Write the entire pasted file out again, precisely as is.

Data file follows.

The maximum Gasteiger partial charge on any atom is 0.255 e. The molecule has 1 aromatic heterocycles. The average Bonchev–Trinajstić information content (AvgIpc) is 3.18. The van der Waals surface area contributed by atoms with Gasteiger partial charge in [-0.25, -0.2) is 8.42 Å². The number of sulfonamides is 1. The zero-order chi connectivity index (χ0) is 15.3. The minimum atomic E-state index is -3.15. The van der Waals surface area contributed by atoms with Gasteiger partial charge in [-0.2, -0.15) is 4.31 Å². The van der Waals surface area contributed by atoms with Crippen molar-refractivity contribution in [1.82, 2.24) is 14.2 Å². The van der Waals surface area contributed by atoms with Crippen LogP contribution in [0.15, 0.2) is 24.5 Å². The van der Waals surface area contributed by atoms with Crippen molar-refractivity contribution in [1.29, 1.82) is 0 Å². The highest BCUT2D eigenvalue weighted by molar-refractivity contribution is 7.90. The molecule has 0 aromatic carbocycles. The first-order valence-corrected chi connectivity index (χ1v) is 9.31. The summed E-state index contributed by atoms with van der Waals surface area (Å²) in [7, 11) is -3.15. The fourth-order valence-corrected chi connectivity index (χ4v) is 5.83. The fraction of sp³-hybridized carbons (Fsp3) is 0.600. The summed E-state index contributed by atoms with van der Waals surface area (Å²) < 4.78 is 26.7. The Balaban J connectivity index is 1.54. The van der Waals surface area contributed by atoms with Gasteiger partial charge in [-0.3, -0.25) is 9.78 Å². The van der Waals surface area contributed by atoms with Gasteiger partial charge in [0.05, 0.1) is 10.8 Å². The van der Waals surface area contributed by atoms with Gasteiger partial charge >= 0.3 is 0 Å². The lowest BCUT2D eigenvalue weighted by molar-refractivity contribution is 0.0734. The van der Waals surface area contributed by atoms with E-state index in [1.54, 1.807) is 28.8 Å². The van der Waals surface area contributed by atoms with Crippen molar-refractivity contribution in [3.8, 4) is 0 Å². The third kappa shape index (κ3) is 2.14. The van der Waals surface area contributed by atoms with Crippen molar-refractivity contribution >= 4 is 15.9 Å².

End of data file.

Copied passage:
The maximum Gasteiger partial charge on any atom is 0.255 e. The molecule has 1 aromatic heterocycles. The average Bonchev–Trinajstić information content (AvgIpc) is 3.18. The van der Waals surface area contributed by atoms with Gasteiger partial charge in [-0.25, -0.2) is 8.42 Å². The number of sulfonamides is 1. The zero-order chi connectivity index (χ0) is 15.3. The minimum atomic E-state index is -3.15. The van der Waals surface area contributed by atoms with Gasteiger partial charge in [-0.2, -0.15) is 4.31 Å². The van der Waals surface area contributed by atoms with Crippen molar-refractivity contribution in [1.82, 2.24) is 14.2 Å². The van der Waals surface area contributed by atoms with Crippen LogP contribution in [0.15, 0.2) is 24.5 Å². The van der Waals surface area contributed by atoms with Crippen molar-refractivity contribution in [1.29, 1.82) is 0 Å². The highest BCUT2D eigenvalue weighted by molar-refractivity contribution is 7.90. The molecule has 0 aromatic carbocycles. The first-order valence-corrected chi connectivity index (χ1v) is 9.31. The summed E-state index contributed by atoms with van der Waals surface area (Å²) in [7, 11) is -3.15. The fourth-order valence-corrected chi connectivity index (χ4v) is 5.83. The fraction of sp³-hybridized carbons (Fsp3) is 0.600. The summed E-state index contributed by atoms with van der Waals surface area (Å²) < 4.78 is 26.7. The Balaban J connectivity index is 1.54. The van der Waals surface area contributed by atoms with Gasteiger partial charge in [-0.3, -0.25) is 9.78 Å². The van der Waals surface area contributed by atoms with Gasteiger partial charge in [0.05, 0.1) is 10.8 Å². The van der Waals surface area contributed by atoms with Gasteiger partial charge >= 0.3 is 0 Å². The lowest BCUT2D eigenvalue weighted by molar-refractivity contribution is 0.0734. The van der Waals surface area contributed by atoms with E-state index in [1.54, 1.807) is 28.8 Å². The van der Waals surface area contributed by atoms with Crippen molar-refractivity contribution in [3.8, 4) is 0 Å². The third kappa shape index (κ3) is 2.14. The van der Waals surface area contributed by atoms with Crippen molar-refractivity contribution >= 4 is 15.9 Å².